The best teams communicate on the pitch. Players encourage one another, call for the ball, organise the defence and look around them to see who is open to the pass. Communication is the key to making your team more successful. Here are four ways to help your players communicate better. Start by giving your players... MORE
Soccer coaching tips for stand in refs
Use the following soccer coaching tips if you have to stand in at the last minute as a referee for young players.
Helpers: Get a dad or mom from each team to run one side of the pitch as linesman. In that way any contentious throw-in calls are not by you, which takes some of the attention away from you.
Throw ins: You will come across teams, especially at the younger age groups (7 and under) who just cannot throw in properly. Ignore feet off the ground at this age but remember that by the time they are at under 11s feet must be on the ground.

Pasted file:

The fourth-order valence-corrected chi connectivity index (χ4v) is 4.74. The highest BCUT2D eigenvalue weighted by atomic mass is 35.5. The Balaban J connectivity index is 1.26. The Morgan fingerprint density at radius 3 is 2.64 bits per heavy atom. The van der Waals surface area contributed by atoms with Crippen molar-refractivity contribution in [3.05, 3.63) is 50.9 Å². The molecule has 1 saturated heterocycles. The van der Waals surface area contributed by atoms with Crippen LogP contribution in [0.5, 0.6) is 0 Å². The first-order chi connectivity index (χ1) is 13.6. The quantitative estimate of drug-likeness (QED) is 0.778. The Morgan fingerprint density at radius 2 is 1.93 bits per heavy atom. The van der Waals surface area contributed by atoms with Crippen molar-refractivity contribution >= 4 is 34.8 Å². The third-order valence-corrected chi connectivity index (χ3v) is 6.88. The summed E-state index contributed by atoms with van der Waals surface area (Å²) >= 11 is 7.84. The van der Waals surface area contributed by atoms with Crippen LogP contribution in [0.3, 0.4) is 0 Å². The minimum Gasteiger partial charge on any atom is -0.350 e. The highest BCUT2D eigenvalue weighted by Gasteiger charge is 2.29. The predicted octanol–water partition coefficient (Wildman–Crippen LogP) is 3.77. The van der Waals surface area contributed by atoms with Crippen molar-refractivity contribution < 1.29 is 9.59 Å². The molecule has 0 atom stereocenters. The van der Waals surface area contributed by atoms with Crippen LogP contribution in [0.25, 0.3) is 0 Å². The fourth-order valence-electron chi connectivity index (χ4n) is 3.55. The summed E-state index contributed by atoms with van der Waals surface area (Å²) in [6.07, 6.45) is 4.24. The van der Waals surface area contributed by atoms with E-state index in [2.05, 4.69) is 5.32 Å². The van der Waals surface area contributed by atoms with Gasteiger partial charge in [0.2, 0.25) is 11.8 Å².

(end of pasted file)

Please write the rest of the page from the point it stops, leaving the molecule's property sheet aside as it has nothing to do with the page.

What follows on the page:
Shouters: If you are constantly being shouted at by a parent of either team, stop the match and walk over to the parent and ask them to tell everyone what it is they are shouting about.
Explain you are trying to referee young children and he/she is spoiling the game. DIFFUSE THE SITUATION RATHER THAN GET AGGRESSIVE. DON’T SHOUT BACK AT PARENTS… OR CHILDREN!
Free-kicks/penalties: Penalties give most cause for concern. The player that you penalise will probably cry, the player taking the penalty may miss and probably cry, the goalie who doesn’t save the penalty will probably cry. So what do you do? Only give penalties for violent conduct, double footed challenges or very deliberate handball.
Backpass: Backpass rule applies at under 8 and above. Agree it with the other team’s manager first.
Injuries: Act quickly to stop the game.
Click here for soccer coaching tips to get parents to respect the referee.